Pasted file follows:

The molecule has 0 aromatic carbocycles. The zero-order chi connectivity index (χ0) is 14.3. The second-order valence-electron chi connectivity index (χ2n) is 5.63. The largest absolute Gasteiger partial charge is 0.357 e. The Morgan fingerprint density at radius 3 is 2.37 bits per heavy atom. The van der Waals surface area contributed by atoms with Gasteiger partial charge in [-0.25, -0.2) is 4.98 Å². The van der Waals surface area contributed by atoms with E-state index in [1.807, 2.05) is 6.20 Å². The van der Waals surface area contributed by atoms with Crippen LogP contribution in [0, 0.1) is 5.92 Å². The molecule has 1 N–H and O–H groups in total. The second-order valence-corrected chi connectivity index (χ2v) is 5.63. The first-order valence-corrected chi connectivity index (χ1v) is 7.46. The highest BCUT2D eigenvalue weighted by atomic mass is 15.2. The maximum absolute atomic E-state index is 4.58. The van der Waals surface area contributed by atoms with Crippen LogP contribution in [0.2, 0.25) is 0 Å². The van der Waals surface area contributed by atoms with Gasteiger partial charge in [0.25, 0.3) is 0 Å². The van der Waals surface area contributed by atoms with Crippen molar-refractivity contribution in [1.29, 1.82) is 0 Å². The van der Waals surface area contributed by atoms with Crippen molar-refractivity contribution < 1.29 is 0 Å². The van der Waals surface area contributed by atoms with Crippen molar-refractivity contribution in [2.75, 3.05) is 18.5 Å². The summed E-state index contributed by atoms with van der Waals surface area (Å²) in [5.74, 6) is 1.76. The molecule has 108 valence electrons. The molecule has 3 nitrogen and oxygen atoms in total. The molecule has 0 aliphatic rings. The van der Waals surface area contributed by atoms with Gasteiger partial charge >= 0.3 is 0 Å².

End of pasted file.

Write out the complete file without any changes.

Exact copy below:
The molecule has 0 aromatic carbocycles. The zero-order chi connectivity index (χ0) is 14.3. The second-order valence-electron chi connectivity index (χ2n) is 5.63. The largest absolute Gasteiger partial charge is 0.357 e. The Morgan fingerprint density at radius 3 is 2.37 bits per heavy atom. The van der Waals surface area contributed by atoms with Gasteiger partial charge in [-0.25, -0.2) is 4.98 Å². The van der Waals surface area contributed by atoms with E-state index in [1.807, 2.05) is 6.20 Å². The van der Waals surface area contributed by atoms with Crippen LogP contribution in [0, 0.1) is 5.92 Å². The molecule has 1 N–H and O–H groups in total. The second-order valence-corrected chi connectivity index (χ2v) is 5.63. The first-order valence-corrected chi connectivity index (χ1v) is 7.46. The highest BCUT2D eigenvalue weighted by atomic mass is 15.2. The maximum absolute atomic E-state index is 4.58. The van der Waals surface area contributed by atoms with Crippen LogP contribution in [0.2, 0.25) is 0 Å². The van der Waals surface area contributed by atoms with Gasteiger partial charge in [0.25, 0.3) is 0 Å². The van der Waals surface area contributed by atoms with Crippen molar-refractivity contribution in [1.29, 1.82) is 0 Å². The van der Waals surface area contributed by atoms with Crippen molar-refractivity contribution < 1.29 is 0 Å². The van der Waals surface area contributed by atoms with Crippen molar-refractivity contribution in [2.75, 3.05) is 18.5 Å². The summed E-state index contributed by atoms with van der Waals surface area (Å²) in [5.74, 6) is 1.76. The molecule has 108 valence electrons. The molecule has 3 nitrogen and oxygen atoms in total. The molecule has 0 aliphatic rings. The van der Waals surface area contributed by atoms with Gasteiger partial charge >= 0.3 is 0 Å².